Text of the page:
FIG. 5 shows a detailed view of the device for introducing coating means of FIG. 4, for the purpose of illustrating the functioning of a flow-deflecting device.
FIG. 1 shows in overview a top view of an inventive device 3 for coating and drying lamp tubes 1. Illustrated in the lower region are a plurality of parallel lamp tubes 1 which move in the direction of the arrow, that is to say from bottom to top in the figure, through the device 3. In this case, they are located according to the invention uninterruptedly in an oblique position relative to the horizontal and rotate simultaneously continuously about their longitudinal axis.
This becomes clearer from FIGS. 2 and 3, which in each case show a cross section taken from the perspective from below, and specifically, in FIG. 2, in the lower region of FIG. 1 in the case of the device 9 for introducing coating means, and in FIG. 3 in the upper region of FIG. 1 in the region of an infrared radiation heater 14. In particular, the rotation of the lamp tubes 1 about the longitudinal axis is indicated in FIGS. 2 and 3 by a round arrow.
The position, transport movement and rotation of the lamp tubes 1 about the longitudinal axis is effected by the cooperation of the following parts of the device 3:
Firstly, the lamp tubes 1 rest on a holding device 4, which extends along the transport path of the lamp tubes 1 in the device 3 and is simultaneously a transport device 5. This holding and transport device comprises a chain drive (already described at the beginning) with supporting blocks which form a coherent transport path in the extended state. It is to be seen in FIG. 1 that the chain drive forming the holding and transport devices 4, 5 is provided as a pair of two individual drives which are located in each case under the lamp tube 1 at a specific spacing from an end of the lamp tube. In this case, the transport paths are illustrated as strips and, in FIGS. 2 and 3, as rectangular cross sections through the supporting blocks.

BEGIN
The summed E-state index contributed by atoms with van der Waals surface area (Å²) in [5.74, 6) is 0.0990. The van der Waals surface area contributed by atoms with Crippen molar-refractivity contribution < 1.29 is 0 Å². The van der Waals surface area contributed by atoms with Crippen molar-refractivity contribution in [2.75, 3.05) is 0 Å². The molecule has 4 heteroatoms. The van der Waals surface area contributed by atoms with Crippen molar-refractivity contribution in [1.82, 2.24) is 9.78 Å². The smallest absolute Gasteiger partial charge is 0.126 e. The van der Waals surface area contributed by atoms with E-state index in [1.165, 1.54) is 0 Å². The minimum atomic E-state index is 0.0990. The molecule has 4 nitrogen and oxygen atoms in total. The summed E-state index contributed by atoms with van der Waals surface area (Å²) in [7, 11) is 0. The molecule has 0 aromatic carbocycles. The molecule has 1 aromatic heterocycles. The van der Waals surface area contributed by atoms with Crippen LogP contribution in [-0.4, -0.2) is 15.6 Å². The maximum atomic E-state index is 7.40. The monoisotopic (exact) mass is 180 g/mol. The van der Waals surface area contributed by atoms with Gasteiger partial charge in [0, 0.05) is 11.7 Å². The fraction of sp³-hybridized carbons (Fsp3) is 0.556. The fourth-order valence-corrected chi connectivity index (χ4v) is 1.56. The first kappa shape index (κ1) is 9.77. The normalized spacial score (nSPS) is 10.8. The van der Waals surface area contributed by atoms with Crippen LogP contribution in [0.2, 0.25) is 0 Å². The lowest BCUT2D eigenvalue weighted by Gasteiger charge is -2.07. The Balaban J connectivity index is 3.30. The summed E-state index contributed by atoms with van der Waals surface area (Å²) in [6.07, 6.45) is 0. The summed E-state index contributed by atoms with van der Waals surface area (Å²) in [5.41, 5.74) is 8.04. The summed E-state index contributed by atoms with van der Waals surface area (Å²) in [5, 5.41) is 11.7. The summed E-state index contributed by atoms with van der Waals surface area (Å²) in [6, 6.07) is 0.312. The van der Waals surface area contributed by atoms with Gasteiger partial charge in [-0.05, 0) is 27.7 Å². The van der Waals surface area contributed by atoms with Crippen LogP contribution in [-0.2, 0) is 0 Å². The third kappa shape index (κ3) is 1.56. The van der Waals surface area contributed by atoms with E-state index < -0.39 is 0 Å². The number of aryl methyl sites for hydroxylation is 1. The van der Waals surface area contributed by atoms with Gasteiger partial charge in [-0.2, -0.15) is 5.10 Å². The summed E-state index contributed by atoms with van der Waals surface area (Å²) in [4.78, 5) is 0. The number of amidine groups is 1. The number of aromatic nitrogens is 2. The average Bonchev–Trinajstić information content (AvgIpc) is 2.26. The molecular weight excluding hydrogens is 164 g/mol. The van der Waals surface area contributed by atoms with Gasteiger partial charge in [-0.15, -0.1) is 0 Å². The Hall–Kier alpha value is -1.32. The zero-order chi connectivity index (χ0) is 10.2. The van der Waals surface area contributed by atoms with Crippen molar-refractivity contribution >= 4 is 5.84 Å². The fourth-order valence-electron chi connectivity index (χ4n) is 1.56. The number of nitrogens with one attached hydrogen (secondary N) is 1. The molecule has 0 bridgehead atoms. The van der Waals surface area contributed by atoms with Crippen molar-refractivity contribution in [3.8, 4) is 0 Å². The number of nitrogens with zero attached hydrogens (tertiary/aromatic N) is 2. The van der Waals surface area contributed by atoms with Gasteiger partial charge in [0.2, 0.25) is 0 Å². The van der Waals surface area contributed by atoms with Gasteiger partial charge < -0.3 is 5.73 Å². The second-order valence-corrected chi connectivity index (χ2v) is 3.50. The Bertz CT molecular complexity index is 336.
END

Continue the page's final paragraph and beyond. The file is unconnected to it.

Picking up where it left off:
The spacing from the respective end of the lamp tube is dimensioned such that there is room in each case on the lamp-tube end side of the described holding and transport devices 4, 5, or the chain drive with the supporting blocks, for a second transport device 5′. This second transport device 5′ is, in turn, constructed as a pair of two individual chain drives, which are arranged below the lamp tubes 1 at their two ends and are provided in each case at the chain with separating elements 8 in the form of pins projecting outwards from the chain. These pins 8 are the part of this transport device 5′ which touches the lamp tubes 1. The pins 8 separate the lamp tubes 1 from one another and transport them along the transport path corresponding to the vertical in FIG. 1.
The two transport devices 5, 5′ are each driven, the first by means of the supporting blocks and the second by means of the separating pins 8, specifically at a somewhat different speed. Consequently, the pins 8 prescribe the linear speed of the lamp tubes, while the supporting blocks, which move somewhat more quickly, on the first holding and transport devices 4, 5 run more quickly by an amount corresponding to the path speed of the lamp tube circumference in the case of rotation about the longitudinal axis.
In order to prevent the lamp tubes 1 from slipping in the oblique position illustrated (at the bottom to the left in FIGS. 2 and 3), a stop device 6 is additionally provided in the left-hand region of the device 3. The latter equally comprises a chain drive with individual stop elements which are driven by the chain drive along the transport path such that their sites of contact 7 with a lamp tube 1 remain free from friction in each case. That is to say, when rotating about its longitudinal axis the lamp tube 1 rolls on a contact site 7 which undergoes displacement relative to the stop device 6. So that this can take place uniformly and free from interruption, the stop elements of the stop device 6 are provided in each case on their outer part with plates which, in a way similar to the supporting blocks of the holding and transport devices 4, 5, form a continuous path with the stop elements in the extended state of the chain.